Effects of serial sectioning and repair of radial tears in the lateral meniscus

Am J Sports Med. 2012 Aug;40(8):1863-70. doi: 10.1177/0363546512453291. Epub 2012 Jul 11.

Abstract

Background: Radial transection of the peripheral fibers of the meniscus could render it nonfunctional; however, the biomechanical consequences of a complete lateral meniscal radial tear and repair in human specimens have not been elucidated.

Hypothesis: A complete radial tear will exhibit knee contact mechanics approaching those of total meniscectomy. Repair of complete radial tears will re-create normal load transmission across the joint.

Study design: Controlled laboratory study.

Methods: Five matched pairs of fresh-frozen human cadaveric knees were tested in axial compression (800 N) at 2 knee flexion angles (0° and 60°). Six meniscal conditions were sequentially tested: (1) intact lateral meniscus; radial width tears of (2) 50%, (3) 75%, and (4) 100%; (5) meniscal repair; and (6) total meniscectomy. Repairs were pair matched and used either an inside-out or all-inside technique. Tekscan sensors measured tibiofemoral contact pressure, peak contact force, and contact area in the lateral meniscus and medial meniscus.

Results: Complete radial tears of the lateral meniscus produced significant increases in mean contact pressure (P = .0001) and decreased contact area (P < .0001) compared with the intact state. This effect was significantly less than that of total meniscectomy (P < .0023). Lesser degrees of radial tears were not significantly different from the intact state (P > .3619). Mean contact pressure after either repair technique was not significantly different from the intact state (P = .2595) or from each other (P = .4000). Meniscal repair produced an increase in contact area compared with a complete tear but was still significantly less than that of the intact meniscus (P < .0001). The medial compartment showed no significant difference between all testing conditions for 0° and 60° of flexion (P ≥ .0650).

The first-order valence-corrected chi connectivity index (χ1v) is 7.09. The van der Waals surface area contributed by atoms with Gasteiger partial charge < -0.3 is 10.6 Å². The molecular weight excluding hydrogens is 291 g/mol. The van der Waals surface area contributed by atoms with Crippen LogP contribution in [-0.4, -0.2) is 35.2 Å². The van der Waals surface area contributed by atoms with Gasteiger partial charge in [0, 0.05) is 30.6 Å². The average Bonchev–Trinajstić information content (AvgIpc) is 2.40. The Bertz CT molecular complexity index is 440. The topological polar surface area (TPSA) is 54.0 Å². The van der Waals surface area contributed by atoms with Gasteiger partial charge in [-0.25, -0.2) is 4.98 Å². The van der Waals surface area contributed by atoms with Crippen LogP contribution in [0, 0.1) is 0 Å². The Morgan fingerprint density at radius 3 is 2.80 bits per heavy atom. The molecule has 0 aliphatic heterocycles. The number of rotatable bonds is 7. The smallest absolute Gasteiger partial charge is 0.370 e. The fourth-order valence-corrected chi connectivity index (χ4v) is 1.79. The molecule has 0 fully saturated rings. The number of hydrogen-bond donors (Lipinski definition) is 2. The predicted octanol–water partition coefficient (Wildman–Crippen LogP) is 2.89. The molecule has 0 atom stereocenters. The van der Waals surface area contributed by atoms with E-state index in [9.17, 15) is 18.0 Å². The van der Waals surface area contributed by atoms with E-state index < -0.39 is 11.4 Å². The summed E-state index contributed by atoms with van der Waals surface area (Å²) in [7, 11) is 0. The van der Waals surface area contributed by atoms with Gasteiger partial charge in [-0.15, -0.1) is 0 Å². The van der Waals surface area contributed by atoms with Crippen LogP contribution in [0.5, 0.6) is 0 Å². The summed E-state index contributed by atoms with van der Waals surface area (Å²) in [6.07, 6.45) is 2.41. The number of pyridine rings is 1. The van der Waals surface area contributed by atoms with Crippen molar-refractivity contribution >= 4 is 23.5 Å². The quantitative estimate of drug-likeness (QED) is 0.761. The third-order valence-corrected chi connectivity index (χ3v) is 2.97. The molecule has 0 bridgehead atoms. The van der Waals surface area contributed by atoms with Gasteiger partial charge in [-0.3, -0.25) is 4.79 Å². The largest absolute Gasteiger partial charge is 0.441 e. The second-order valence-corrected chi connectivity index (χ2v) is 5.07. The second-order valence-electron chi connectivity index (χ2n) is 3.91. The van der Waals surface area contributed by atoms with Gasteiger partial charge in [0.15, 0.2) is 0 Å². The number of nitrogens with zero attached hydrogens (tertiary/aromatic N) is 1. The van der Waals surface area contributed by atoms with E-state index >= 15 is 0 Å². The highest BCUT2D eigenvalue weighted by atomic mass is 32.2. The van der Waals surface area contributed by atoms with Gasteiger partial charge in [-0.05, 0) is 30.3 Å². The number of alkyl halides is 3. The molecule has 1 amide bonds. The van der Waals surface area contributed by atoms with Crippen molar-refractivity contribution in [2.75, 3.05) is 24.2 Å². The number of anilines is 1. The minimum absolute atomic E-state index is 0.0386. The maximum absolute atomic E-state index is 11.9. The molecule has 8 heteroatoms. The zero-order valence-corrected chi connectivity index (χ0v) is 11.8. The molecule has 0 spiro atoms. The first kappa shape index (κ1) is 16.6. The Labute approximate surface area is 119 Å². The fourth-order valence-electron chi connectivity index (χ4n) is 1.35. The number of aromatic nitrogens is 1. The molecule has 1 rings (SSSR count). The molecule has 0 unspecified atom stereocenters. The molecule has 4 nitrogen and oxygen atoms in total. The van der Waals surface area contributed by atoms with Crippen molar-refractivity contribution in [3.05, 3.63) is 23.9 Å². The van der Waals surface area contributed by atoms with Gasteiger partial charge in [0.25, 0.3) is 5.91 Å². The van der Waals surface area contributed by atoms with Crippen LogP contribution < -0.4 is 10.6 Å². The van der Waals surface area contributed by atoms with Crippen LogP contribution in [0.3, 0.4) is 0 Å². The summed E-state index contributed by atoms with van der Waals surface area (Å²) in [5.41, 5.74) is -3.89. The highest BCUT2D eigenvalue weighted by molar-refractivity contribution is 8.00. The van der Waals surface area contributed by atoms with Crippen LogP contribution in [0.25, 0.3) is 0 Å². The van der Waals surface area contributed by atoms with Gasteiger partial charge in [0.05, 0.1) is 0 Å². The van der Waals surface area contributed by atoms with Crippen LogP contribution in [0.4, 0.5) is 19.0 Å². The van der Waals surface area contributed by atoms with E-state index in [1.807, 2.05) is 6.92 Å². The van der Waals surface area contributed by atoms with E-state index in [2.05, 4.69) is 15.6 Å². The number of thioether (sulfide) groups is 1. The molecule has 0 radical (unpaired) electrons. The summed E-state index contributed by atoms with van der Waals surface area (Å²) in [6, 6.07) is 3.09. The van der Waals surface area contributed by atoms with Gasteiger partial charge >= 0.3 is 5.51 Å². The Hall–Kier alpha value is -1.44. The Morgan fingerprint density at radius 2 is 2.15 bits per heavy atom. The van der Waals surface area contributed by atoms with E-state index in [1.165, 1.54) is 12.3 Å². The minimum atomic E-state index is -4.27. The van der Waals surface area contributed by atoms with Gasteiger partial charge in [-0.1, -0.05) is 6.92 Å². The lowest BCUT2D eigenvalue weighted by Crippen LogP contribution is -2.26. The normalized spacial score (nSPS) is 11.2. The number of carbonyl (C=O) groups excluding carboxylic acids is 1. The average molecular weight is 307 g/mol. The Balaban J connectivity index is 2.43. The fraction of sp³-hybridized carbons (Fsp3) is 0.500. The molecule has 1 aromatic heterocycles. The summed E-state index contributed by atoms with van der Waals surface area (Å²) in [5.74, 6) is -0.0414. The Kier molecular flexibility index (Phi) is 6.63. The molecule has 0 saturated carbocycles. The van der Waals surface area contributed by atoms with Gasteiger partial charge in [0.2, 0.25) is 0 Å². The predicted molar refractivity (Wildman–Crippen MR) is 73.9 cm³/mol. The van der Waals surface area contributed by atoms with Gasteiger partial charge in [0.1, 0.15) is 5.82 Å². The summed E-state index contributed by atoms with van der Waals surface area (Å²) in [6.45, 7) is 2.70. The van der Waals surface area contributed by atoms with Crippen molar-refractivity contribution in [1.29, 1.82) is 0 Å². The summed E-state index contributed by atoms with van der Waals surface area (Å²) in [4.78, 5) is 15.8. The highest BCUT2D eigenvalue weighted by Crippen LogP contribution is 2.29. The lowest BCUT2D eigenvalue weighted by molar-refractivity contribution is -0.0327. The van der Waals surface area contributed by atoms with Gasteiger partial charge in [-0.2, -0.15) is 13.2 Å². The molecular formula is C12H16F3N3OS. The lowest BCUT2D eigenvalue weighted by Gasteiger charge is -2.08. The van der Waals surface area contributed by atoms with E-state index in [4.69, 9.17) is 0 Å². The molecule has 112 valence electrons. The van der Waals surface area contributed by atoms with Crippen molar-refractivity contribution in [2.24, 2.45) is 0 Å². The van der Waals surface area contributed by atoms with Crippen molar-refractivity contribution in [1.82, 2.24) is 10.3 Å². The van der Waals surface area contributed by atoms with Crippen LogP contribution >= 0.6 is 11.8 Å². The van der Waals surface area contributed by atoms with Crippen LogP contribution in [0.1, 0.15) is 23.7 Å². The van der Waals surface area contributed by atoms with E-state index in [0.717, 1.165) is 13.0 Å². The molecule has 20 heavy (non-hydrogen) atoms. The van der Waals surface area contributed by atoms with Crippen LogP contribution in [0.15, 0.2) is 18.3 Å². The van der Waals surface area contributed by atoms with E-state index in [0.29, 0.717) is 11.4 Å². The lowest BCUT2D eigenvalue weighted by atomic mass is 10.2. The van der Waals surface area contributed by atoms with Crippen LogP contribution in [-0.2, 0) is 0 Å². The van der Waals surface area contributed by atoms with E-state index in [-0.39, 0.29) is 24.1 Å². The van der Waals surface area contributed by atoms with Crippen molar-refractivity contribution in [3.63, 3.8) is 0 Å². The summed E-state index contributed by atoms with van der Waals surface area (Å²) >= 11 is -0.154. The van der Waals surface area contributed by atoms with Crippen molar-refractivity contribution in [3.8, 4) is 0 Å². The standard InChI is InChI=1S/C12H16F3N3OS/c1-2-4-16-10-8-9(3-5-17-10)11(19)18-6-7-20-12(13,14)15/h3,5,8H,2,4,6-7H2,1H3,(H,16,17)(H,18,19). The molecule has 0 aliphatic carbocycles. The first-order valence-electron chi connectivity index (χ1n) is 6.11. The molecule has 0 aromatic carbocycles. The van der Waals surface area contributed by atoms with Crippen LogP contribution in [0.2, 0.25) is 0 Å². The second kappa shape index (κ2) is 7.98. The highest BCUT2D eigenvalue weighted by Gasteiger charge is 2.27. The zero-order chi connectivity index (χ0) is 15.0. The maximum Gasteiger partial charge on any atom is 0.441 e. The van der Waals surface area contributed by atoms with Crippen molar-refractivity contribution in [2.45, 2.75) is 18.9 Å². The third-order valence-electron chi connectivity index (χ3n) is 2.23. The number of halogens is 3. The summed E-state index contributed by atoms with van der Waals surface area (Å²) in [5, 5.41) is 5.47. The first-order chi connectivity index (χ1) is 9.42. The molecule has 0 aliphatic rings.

Conclusion: A complete radial meniscal tear of the lateral meniscus has a detrimental effect on load transmission. Repair improved contact area and pressure. Contact pressures for repaired menisci were not significantly different from the intact state, but contact area was significantly different. Biomechanical performance of repair constructs was equivalent.

Clinical relevance: Repair of complete radial tears improves joint mechanics, potentially decreasing the likelihood of cartilage degeneration.

Publication types

  • Research Support, Non-U.S. Gov't

MeSH terms

  • Aged
  • Aged, 80 and over
  • Biomechanical Phenomena
  • Cadaver
  • Female
  • Humans
  • Knee Injuries / physiopathology
  • Knee Injuries / surgery*
  • Male
  • Menisci, Tibial / physiopathology
  • Menisci, Tibial / surgery*
  • Middle Aged
  • Tibial Meniscus Injuries*